Thursday, January 28, 2010
Ask the Administrator: Second Master's, or Ph.D.?
I have a dilemma. I currently writing my thesis for a MS degree (industrial management). My committee has the rough draft to evaluate. Expected graduation was the end of this spring but summer or fall is a becoming more realistic. I intend to go on for a PhD (Business Administration w/ a operations/technology management specialization), and then pursue a academic career (teaching and/or administrative). I am considering pursuing a second masters degree (MBA) with a dual specialization before the PhD. Why a second masters?
To pick up two related additional specializations (computer science/MIS and finance) to expand my skill and teaching set and increased potential for different industry positions. OM areas, both in academia and industry, often use computer science and financial skills and modeling in problem solving/teaching. I realize it may or may not be difficult to land a full time academic job and will likely have to work as an adjunct, primarily online, while maintaining a job in industry until I can make the formal transition into academia. Additionally, I have a liberal arts BA, but have worked in industry for more than a decade and have several professional certifications (ASQ)-primarily in Quality, and am under the impression that the additional specializations/courses would strengthen a lack of a technical undergrad foundation and possibly bring more to the hiring table, primarily for academic teaching.
So you may still be wondering why a second masters over graduate certificates? My next school offers 18 credit hr (6 courses) graduate certificates in the above noted specializations. There is no tuition discount of any sort for the graduate certificates alone, but if the specializations are part of a degree program, then tuition discounts are applicable. I would receive the schools highest per credit hour discount for government employees, since I work as a village trustee part time. Taking 2 graduate certificates alone would cost about the same as and MBA with a dual specialization. Also, to take the graduate certificates, a completed masters degree is required; whereas, I could potentially start the MBA while finishing my MS thesis.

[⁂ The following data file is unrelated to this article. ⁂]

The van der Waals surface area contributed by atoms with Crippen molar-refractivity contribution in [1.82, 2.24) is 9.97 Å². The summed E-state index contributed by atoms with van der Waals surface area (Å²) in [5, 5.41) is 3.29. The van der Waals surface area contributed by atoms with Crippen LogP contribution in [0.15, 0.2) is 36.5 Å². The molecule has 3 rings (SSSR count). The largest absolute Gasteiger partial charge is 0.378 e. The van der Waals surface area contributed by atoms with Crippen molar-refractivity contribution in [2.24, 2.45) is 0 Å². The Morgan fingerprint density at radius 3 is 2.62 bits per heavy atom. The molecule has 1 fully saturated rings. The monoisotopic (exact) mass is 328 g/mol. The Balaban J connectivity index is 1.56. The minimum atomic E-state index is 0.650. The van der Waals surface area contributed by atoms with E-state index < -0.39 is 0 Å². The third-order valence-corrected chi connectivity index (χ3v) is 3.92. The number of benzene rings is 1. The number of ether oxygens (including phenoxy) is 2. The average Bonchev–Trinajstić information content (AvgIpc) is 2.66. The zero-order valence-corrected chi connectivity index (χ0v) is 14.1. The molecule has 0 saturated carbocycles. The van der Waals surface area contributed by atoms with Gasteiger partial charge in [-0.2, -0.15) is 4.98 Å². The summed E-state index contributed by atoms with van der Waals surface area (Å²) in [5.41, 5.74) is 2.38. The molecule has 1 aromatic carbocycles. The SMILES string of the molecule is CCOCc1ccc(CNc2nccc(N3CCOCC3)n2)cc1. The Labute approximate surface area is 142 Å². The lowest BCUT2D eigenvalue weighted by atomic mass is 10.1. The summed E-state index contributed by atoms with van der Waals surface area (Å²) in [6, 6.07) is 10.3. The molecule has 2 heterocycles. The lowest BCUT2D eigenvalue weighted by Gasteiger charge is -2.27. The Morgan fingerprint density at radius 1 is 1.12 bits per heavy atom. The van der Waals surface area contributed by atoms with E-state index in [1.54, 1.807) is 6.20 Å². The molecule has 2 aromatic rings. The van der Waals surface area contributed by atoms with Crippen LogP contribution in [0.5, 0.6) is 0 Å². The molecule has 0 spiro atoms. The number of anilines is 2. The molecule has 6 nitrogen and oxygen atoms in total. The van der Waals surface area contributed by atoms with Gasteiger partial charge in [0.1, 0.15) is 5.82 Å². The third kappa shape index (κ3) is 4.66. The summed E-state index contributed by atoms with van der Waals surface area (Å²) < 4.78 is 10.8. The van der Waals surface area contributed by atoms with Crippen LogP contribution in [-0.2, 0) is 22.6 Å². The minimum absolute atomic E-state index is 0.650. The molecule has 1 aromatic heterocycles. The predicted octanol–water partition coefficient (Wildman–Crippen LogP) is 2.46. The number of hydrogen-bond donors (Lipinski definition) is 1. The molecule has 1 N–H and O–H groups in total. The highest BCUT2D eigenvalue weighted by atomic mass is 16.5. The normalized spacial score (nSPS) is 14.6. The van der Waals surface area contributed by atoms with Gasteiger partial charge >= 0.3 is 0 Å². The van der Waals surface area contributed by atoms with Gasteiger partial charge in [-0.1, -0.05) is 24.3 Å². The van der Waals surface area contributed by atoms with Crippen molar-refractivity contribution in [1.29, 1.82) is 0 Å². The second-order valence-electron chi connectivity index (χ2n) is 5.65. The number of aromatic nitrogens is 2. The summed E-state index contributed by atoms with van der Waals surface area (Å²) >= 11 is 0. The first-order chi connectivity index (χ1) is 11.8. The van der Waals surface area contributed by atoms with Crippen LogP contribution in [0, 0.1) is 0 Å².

My second concern is about the number of credit hours in a PhD specialization. My next school has a 51 credit hr PhD w/ 18 hrs/6 courses (5 electives + 1 capstone) in a given specialization. I was considering taking 11/12 courses in the specialization for the following reasons: 1. Interesting courses I haven't seen @ other universities. 2. I've learned most schools require 12, 15, 18 or 24 hrs in a given area to teach, with 18 being the magic number. 3. Thought it, very current courses/topics, may bring more to the hiring table for academic positions, besides intrinsic learning value.
So could you offer your advice about the second masters before the PhD. Is it a worthwhile pursuit, meaning that it can achieve what I think it could achieve, over kill an just more student loan debt, or it's not necessary since I intend to pursue the PhD? If you don't think it's a worthwhile pursuit, how else can I build skills/branch out/move into related areas primarily for teaching (and possibly industry positions).
Could you also offer your advice about taking more course in my intended PhD specialization than is required. Is it worth it or not, meaning just finish and get the degree? Was my line of thinking correct as for
hiring purposes or is my impression misinformed.
There's a lot here, so I'll just focus on what I take to be the core question.
If you have two master's degrees, or three, or four, you've achieved the Master's level. If you have one doctorate, you've achieved the doctoral level. A second (or higher) master's keeps you at the master's level. It can give you greater breadth, but that's not the same as greater depth. It's also not the same level of credential, especially for administrative positions, which often require a doctorate.
I'm no expert in your field, but I can say that when we hire Business faculty, we look for both the master's (at least) and some industry experience. A second master's wouldn't mean much, unless it gave you competence in an entirely different field. One master's plus industry experience would be better than two master's. Of course, a doctorate plus industry experience would be even better.
Once you have a strong graduate credential, your undergraduate major really doesn't matter. I wouldn't worry about that.